“What’s for dinner?” is not an easy question for Executive Chef Eric Delano of St. Matthew’s House to answer.
Delano is responsible for preparing continental breakfast, lunch and dinner for up to 400 people daily at St. Matthew’s facilities, including Justin’s Place Recovery Center and the organization’s halfway houses around town.
Yet the only food he can use is what is donated to the nonprofit organization. One day, he had an abundance of rack of lamb, something many of the residents had never tried before. Other days, he stares at his dwindling supplies and wills himself to be creative.
Delano decided he shouldn’t be the only chef faced with such a dilemma. So he challenged other chefs to step into his shoes.
He went on Facebook and invited three friends — Lisa Resch, of Carolina Catering Co.; Brian Roland, of Crave Culinaire; and Ron Casterline, of Bernwood Grille & Catering Co. — to a friendly competition. Soon, other chefs asked to participate: Andrew Hunter, of Bay House Restaurant; Chad O’Connor, of Real Fit Foods; private chef Kevin Takei; and Lt. Craig Weinbaum, of East Naples Fire Control and Rescue.
St. Matthew’s Executive Sous Chef James Charles also joined in.
“They all embraced the idea and were excited to work for this cause and change the lives of the residents,” Delano said. He already has chefs lined up to participate next year in what he hopes will become an annual event.
The challenge: Prepare that evening’s dinner with whatever proteins, fruits and vegetables are donated that day. Throughout January, each chef would take a turn in the kitchen. The residents would rate each meal on taste, originality and presentation. The top scorer would go head-to-head with Delano in an Iron Chef-style cook-off.
Roland was announced the top scorer on Jan. 31, although Delano said it was a close race with Resch just a few points behind.
“Overall, the residents thought Brian’s presentation was better. He worked the crowd a little bit more. He was like the mayor, shaking hands,” Delano said, laughing.
Some chefs decorated the dining room and had servers on hand to make the evening special.
Still, it was the luck of the draw for which ingredients they received.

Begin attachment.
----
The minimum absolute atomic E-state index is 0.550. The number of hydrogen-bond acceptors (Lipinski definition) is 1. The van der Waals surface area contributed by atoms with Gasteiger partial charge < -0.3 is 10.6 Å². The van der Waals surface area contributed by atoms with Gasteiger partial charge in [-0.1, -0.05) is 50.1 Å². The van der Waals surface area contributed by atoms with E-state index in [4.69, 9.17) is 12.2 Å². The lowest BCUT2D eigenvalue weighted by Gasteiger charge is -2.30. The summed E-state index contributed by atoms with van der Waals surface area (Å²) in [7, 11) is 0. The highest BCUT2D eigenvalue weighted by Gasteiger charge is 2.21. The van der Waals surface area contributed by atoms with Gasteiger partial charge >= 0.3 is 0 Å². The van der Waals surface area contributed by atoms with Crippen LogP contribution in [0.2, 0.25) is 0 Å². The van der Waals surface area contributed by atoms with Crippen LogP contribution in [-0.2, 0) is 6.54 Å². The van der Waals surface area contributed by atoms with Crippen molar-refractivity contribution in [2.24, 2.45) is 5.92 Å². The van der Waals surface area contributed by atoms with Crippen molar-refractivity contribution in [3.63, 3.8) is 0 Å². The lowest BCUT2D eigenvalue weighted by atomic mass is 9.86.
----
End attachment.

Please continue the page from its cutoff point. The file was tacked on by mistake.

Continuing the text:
“It wasn’t balanced,” Delano said. “When Craig came, there wasn’t much food, but he made a great menu.”
Weinbaum pounded pork shoulders, filled them with spinach and feta, and roasted them to stretch the protein to serve 140 residents.
Delano’s personal favorite was Resch’s sweet potato French toast with wild berries topped with a bacon whipped cream that he calls “crazy good.” The dish was like a bread pudding, he said.
Roland made Delano’s second favorite, a brownie-cookie-waffle sundae with white chocolate whipped cream, coconut sorbet, sweet blueberry sauce and chopped nuts.
While St. Matthews always has enough food to service its clientele, Delano admits he is a bit concerned about three local Sweetbay Supermarkets that are closing, as they provide most of the organization’s proteins.
“We’ll be reaching out to the community for a little more assistance,” he said.
Sometimes, someone will drop off a single can of green beans. Other times, a good Samaritan might pull up with a palette of steak.
Publix, Trader Joe’s, Whole Foods and Panera Bread are regular contributors, and Delano sometimes finds himself with extravagances such as black truffle butter and even caviar. Donations also are sent from St. Matthews to its Immokalee Friendship House; chefs there prepare separate meals.
It’s not the way Delano, a lifelong chef originally from New England, is accustomed to working. He was a regional corporate chef for a hotel chain and worked for Capital Grille and Trilogy, among other local restaurants.
But he’s happy for the opportunity to serve St. Matthews, where he was a resident for six months almost two years ago. His executive sous chef and the sous chef are also former residents.
“I stayed in Naples because of the mission, the food ministry,” he said. “I saw how that place changed lives, and I wanted to be a part of it.”
Delano also started SMH Catering as a way to generate revenue and give back to St. Matthew’s. The catering division is hired for events throughout town by organizations including the David Lawrence Center, GreenLinks Golf Villas at Lely Resort and Opera Naples.
Supporting the residents at St. Matthew’s is important to Delano.
“Having chefs of this caliber cook for them blew them away. It was about motivating them and helping them realize that they are important, that we want them to succeed, and that we’ll go to any length to help them,” he said.
“When they go on and better their lives, they’ll remember this experience; that in their darkest time, when they were living in a homeless shelter, there was a glimmer of light for them. That there are people in this community who love them and believe in them.”
Delano and Roland will meet Tuesday to use what’s in the kitchen and a secret ingredient that must be incorporated in every dish. Scores from a panel of guest judges will make up 50 percent of the score, while residents’ voting will comprise the other half.
Not being able to prepare in advance for such a big event is not daunting to Delano.
“That’s absolutely the fun part,” he enthuses. “It’s like a game. Sometimes you have of enough of something and other times you have to stretch to make it.”
He encourages home cooks to feel the same way in their kitchen.
“When you open the cabinets and it doesn’t look like you have anything, you need to look outside the box. Use your imagination. Take a chance and try it. Almost anything goes now.”